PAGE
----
Don't Dox People!
Don't 'swat' them either
We're more connected than ever—especially to people we'll never meet in real life—which can be both a beautiful thing and a scary thing. In the "scary" column of that tally, we can list the threat of being swatted.
It doesn't sound all that bad, as scary things go, right?
But we're not talking about the swatting that means "to hit with a sharp slapping blow." No, this new swat is more sinister.
To swat someone in the new sense of the word is to falsely report a crime or dangerous situation that provokes a police response—especially one that involves a SWAT team—at that person's home or place of business. Schools are also increasingly victims of swatting.
While the FBI doesn't keep statistics on the number of incidences of swatting, it seems to have become an increasingly common form of abuse in recent years, with numerous high profile cases, including the targeting of celebrities, and in particular, members of the online-gaming community.
—Luke O'Neil, Esquire, 12 Apr. 2016
A SWAT team—SWAT is an acronym for "special weapons and tactics"—is a police or military unit that's specially trained and equipped to handle unusually hazardous situations or missions. One has only to recall the more frightening moments of police dramas to recognize what a terrifying form of harassment swatting is.
Swatters typically use technology to block or mask caller ID, and can have motives that range from a simple desire to play a joke to a real wish to harass someone they feel deserves harassment.
The term is relatively new; our preliminary research dates it to late 2007, with newspapers reporting the practice from a year or two before that. Though it's often called a "prank," it only qualifies as such in the oldest (now obsolete) meaning of that word. When prank was first used in the early 16th century it meant "a malicious or harmful act."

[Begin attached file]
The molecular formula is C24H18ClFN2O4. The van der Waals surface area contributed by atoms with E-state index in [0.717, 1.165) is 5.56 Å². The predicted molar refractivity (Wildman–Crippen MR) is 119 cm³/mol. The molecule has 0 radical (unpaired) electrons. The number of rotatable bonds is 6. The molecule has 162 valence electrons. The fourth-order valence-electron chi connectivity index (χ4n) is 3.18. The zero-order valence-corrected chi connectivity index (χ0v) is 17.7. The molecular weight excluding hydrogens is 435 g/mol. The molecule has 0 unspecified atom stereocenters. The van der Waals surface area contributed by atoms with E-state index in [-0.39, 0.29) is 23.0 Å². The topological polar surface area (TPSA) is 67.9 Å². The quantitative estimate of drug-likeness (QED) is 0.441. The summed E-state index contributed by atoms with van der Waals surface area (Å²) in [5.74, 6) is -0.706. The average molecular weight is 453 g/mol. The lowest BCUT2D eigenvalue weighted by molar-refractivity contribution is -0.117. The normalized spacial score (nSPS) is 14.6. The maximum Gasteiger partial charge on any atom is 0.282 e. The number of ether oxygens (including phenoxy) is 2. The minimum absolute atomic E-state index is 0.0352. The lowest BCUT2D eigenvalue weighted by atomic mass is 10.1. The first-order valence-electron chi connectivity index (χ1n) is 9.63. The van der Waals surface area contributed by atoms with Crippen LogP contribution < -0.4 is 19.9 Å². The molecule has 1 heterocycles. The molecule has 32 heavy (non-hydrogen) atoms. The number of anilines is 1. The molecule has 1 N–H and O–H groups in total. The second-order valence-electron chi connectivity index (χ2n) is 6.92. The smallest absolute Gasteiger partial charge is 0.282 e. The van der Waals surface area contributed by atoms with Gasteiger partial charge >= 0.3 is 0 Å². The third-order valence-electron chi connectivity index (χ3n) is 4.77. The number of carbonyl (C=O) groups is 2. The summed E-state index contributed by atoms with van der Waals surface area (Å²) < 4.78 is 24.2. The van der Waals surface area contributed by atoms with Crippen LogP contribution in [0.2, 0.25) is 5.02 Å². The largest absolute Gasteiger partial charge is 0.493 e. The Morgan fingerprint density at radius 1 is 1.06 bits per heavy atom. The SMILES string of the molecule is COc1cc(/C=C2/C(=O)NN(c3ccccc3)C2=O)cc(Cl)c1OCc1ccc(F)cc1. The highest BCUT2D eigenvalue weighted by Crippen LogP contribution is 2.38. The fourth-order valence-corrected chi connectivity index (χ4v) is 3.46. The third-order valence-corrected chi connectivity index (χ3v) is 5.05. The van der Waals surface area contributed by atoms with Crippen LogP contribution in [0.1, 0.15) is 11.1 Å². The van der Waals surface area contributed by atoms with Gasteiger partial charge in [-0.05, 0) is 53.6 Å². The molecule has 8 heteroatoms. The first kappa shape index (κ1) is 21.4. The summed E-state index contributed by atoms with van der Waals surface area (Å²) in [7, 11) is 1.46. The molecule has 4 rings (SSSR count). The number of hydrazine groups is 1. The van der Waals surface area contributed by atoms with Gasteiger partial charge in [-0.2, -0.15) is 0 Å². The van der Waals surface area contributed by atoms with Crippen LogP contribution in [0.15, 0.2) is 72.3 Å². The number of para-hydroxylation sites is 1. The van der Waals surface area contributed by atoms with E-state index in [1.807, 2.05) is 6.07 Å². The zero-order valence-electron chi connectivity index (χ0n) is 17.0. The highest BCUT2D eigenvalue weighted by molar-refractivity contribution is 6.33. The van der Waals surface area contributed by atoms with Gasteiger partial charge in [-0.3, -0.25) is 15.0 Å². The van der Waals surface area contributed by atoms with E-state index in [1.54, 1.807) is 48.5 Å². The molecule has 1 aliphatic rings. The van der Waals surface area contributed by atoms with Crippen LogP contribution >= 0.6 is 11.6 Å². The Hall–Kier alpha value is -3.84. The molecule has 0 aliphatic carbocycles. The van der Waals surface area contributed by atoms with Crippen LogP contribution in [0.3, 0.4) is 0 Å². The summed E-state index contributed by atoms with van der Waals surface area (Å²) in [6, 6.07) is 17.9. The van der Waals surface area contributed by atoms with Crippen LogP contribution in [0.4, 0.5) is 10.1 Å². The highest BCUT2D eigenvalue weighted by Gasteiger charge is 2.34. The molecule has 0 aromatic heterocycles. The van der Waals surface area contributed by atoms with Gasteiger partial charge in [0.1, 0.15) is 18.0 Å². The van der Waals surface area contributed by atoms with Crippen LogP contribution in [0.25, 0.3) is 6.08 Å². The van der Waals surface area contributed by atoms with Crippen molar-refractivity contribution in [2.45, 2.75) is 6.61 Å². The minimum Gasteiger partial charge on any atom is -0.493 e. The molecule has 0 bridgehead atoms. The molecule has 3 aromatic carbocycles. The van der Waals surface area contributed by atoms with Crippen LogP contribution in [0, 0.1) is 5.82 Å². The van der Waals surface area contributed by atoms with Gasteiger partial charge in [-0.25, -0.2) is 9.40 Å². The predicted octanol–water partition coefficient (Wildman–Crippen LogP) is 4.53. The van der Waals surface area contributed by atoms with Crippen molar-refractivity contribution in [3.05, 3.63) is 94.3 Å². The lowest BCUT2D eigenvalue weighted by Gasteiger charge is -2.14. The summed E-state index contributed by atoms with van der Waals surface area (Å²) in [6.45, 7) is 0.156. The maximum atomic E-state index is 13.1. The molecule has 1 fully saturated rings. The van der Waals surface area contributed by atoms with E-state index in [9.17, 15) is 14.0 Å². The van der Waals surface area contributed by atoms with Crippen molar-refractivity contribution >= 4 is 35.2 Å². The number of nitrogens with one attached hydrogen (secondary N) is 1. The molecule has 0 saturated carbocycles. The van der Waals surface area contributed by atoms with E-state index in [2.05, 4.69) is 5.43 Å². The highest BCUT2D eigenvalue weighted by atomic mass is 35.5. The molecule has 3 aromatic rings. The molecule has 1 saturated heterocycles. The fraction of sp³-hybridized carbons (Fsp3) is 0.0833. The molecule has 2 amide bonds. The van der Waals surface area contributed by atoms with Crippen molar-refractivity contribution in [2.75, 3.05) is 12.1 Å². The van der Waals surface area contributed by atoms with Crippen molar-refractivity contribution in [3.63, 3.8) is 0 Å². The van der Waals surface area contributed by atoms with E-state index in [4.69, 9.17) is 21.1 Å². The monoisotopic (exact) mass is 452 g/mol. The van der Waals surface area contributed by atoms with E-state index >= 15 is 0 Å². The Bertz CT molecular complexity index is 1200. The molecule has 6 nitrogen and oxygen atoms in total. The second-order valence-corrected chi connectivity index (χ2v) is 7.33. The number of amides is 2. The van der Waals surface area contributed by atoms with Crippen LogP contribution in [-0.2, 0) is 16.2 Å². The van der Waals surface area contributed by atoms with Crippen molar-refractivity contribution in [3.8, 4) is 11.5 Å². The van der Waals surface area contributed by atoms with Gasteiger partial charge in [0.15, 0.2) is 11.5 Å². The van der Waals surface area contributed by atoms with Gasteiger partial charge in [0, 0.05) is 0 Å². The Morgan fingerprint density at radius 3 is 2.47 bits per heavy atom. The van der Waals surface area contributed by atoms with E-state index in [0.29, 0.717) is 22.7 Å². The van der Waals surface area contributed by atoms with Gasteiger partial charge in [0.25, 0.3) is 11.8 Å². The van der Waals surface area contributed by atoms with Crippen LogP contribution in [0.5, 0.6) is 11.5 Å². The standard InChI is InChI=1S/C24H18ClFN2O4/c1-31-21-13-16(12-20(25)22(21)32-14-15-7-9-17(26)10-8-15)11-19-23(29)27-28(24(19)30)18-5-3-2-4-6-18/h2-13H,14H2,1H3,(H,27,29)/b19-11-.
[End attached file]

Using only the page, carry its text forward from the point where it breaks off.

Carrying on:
The term swat has been a little slower to catch on than another term it's often linked to: dox.
To dox (or doxx) someone is to publicly identify or publish private information about that person—especially as a way of punishing the person or getting revenge. Unlike the person who's doxed, the one doing the doxing can remain anonymous, though often that person is known.
For the uninitiated, doxxing has come to refer to the practice of distributing personally identifiable information via the Internet, most often as a means of harassing or bullying the target.
—Brad Jones, Digital Trends, 9 Feb. 2016
The term dates at least as far back as 2009, but had an earlier incarnation (or several) that make the origin a little clearer: dropping docs and doc-dropping (and variants on those) describe the same act. Here documents refers not to particular papers or files, but to the personal information found in our more private documents: full name, address, social security number, employer, etc. In a world where online anonymity is valued and traditionally respected, doxing someone is a real violation.
Dox is a recent addition to Merriam-Webster Unabridged and is temporarily available at m-w.com. It's slated to be a permanent addition here soon. Swat is also looking like a good candidate for entry in both dictionaries.
Words We're Watching talks about words we are increasingly seeing in use but that have not yet met our criteria for entry.